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Children Are Not Products

Updated on September 1, 2014
This should not be our goal
This should not be our goal | Source

People do not learn in the same manner, we each learn at an individual pace and through different methods. Another huge factor in learning is experience and we usually learn best when in situations of disjuncture. It is this disjuncture that makes us contemplate our life situations and learn from them. Though multiple experiences of disjuncture we learn important life skills and how to apply them to future experiences. How is the school system we are currently using creating learning experiences for the children? Their days are scheduled and they follow nearly the same routine each day. Even though teachers may attempt to teach through different methods for the individual children’s benefit, there is still little that can be done with such a large group of children. Also, the fact that the children are sorted through age instead of developmental level may cause some educational issues.

It seems like we treat children as products rather than people. They need to be able to pass inspection or rather tests in order to pass to the next grade, or assembly line. Children learn at different paces and should be grouped depending on skill rather than age. In my opinion, the school system is not truly educating children, at least not in the best possible manner. Instead it is either teaching them or forcing them to conform.

The school system was developed during the industrial era when society was in need of workers. This is what the school system was supposed to produce: workers for the factories. Now our society is very different and technology has become a dominant factor in our lives. Children are surrounded by easily accessible information; they have endless sources of entertainment and need to be able to use these resources effectively by the time they enter the workplace. So it seems that the children need to learn more and more, as well as more difficult subjects. All while being in larger group settings than ideal, in these settings I cannot see how the teachers could get a good idea of what each child needs. They may not learn as effectively as they should, or could. They may not be challenged as they should or be expected to complete work beyond their level of comprehension. When you have such a large group of children it is easy to allow one or two to slip through the cracks.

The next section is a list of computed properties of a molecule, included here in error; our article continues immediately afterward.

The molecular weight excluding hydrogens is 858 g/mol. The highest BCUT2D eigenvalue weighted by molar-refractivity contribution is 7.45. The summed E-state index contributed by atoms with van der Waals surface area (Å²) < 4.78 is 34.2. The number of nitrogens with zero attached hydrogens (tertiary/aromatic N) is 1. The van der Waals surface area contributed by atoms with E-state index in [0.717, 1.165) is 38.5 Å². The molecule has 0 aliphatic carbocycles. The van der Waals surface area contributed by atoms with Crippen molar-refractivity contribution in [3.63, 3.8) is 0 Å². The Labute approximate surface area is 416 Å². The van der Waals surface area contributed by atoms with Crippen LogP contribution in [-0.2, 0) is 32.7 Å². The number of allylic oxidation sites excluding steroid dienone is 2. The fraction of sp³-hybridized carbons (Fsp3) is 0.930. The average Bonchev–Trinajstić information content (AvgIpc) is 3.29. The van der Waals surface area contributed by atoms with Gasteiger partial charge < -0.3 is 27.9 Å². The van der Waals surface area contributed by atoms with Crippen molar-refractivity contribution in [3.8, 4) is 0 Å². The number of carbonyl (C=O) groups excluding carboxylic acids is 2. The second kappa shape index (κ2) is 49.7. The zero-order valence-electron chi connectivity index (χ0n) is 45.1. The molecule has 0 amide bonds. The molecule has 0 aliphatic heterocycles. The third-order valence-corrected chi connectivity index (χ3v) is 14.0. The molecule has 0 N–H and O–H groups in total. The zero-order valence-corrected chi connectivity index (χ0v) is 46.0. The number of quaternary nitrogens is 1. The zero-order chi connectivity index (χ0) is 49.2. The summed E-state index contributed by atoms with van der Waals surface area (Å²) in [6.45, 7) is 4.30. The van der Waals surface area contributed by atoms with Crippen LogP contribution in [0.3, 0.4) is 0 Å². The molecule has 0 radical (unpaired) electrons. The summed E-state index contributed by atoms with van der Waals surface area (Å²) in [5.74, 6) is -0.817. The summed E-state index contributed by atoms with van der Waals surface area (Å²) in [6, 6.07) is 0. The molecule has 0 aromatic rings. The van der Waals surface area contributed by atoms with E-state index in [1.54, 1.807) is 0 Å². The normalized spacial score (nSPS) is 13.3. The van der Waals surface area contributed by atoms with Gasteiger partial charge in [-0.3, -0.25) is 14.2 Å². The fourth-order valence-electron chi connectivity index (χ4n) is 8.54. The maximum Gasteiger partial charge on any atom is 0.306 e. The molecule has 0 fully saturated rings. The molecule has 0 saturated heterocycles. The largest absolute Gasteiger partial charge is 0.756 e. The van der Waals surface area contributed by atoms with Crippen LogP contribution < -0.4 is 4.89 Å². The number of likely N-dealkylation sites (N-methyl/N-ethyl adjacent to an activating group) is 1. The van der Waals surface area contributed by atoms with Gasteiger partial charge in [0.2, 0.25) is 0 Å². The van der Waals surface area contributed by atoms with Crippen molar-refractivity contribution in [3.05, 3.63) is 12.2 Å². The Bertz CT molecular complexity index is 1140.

In my opinion the school system is ineffective. I am biased however, seeing as how I did not have an enjoyable school career. Even though I always had the good grades and was considered a great student, I found that school itself was useless. My teachers often ignored me because I was able to do the work independently. I was thinking that every year was the same, the material repetitive and school was useless. Even now in university English classes we have had to go over the proper way to use basic grammar. I am sure I was introduced to grammar in grade two yet university students are still unaware of its purpose. This is because in my experience, if you are good at most subjects but you cannot grasp some basics in others, you can still slide by without any notice. I did not learn how to do long division until grade nine because I did not want to, and my teachers did not realize that I could not grasp the idea.